Op-Ed

Officials offer four reasons to support Whatcom County’s jail sales tax

A high security inmate paces around the recreation area of Whatcom County Jail during his weekly hour for recreation in 2015 in Bellingham.
A high security inmate paces around the recreation area of Whatcom County Jail during his weekly hour for recreation in 2015 in Bellingham. The Bellingham Herald file

Before us again this year is a proposition on funding a new jail facility for Whatcom County. Voters might be asking themselves why they should support this measure after a similar vote came before voters two years ago. Many significant changes have been made, and we are now supporting this new jail proposal for several reasons, and we hope you will support it too.

This jail measure is about humanitarian choices. The choice is whether to fund a criminal justice system that we want or to make the situation worse by not funding a facility to take people who have committed crimes in our communities. While Whatcom County is responsible for all of the felony convictions in the county, cities are responsible for lesser convictions, which is about 22 percent. Without a new facility, cities – including Bellingham – will be left woefully short of options and will be forced to either not arrest people who commit crimes or to take people to Yakima or beyond before they have even had a trial.

Our goals for a new jail have been to reduce incarceration and recidivism, to have a safe and functional jail that is the right size for our community, and to have the resources we need to fund alternatives to incarceration. This current jail proposal is a great step towards those goals.

We believe the jail proposal addresses the following concerns:

Protecting victims: Our criminal justice system is designed with both punitive and restorative elements, and while we need to provide the option of rehabilitation to those who commit crimes, our community also expects that we will keep violent or dangerous people off our streets. We owe it to the victims of crimes to have a jail that fits our community.

Behavioral and mental health: The new jail proposal will add 34 new mental health beds to our community. This resource is badly needed, and this is our opportunity to locally fund this mental health treatment in Whatcom County.

Jail alternatives: Both the County and the City of Bellingham have been investing in alternatives to jail for years, and are committed to increasing those investments in incarceration prevention to both treat people more humanely and drive down the costs to our taxpayers. But these incarceration prevention efforts do not negate the need for a new jail facility. Additionally, Whatcom County and Bellingham have agreed to a contractual obligation to use $30 million from this ballot measure to fund jail alternatives. That money for incarceration prevention programs will not be available if this ballot measure fails.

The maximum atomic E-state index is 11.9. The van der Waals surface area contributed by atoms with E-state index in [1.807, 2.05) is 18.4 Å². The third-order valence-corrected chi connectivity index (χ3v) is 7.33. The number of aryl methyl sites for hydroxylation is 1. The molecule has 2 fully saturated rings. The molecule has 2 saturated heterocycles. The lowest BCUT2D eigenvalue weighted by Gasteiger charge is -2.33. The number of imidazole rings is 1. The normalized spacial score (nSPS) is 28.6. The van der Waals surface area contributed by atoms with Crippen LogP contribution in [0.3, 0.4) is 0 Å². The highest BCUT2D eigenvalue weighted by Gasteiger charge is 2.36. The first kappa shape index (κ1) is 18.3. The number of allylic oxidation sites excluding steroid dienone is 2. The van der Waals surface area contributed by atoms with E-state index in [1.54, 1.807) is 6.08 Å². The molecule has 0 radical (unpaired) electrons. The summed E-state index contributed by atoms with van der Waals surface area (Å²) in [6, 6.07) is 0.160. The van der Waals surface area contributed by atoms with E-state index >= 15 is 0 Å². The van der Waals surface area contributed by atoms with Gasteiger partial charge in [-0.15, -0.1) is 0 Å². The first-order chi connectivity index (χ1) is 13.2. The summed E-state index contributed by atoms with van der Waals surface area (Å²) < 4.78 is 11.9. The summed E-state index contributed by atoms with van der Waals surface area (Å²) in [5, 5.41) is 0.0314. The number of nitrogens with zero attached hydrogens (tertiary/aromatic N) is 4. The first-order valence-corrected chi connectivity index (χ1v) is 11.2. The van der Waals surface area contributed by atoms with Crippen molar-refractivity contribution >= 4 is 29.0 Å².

Oversight: The County and all the cities in Whatcom County agreed to establish and participate in an advisory board to discuss matters and make recommendations related to jail finances and operations. This means that Bellingham and the smaller cities will have a voice in how the jail is managed, which the cities haven’t had before.

We need a safe jail. The current facility is a risk to both staff and inmates, and the lack of space to separate inmates and provide treatment is inhumane. No amount of remodeling of our existing jail will provide enough space for programs, recreation and opportunities to our incarcerated population. They deserve dignity and opportunities that cannot happen in the existing building. Not only does this proposal help address those needs, it also helps cities fund their own public safety needs, such as police and fire. We join all the city mayors, councils, the sheriff and the county executive in supporting this proposal.

If you want the criminal justice system to change for the better in Whatcom County, we urge you to vote yes on the Public Safety and Jail Sales and Use Tax proposition.

Kelli Linville is mayor of Bellingham. She wrote this with Bellingham City Council members Pinky Vargas and Gene Knutson plus Carl Weimer, a member of the Whatcom County Council who did not seek re-election this year.

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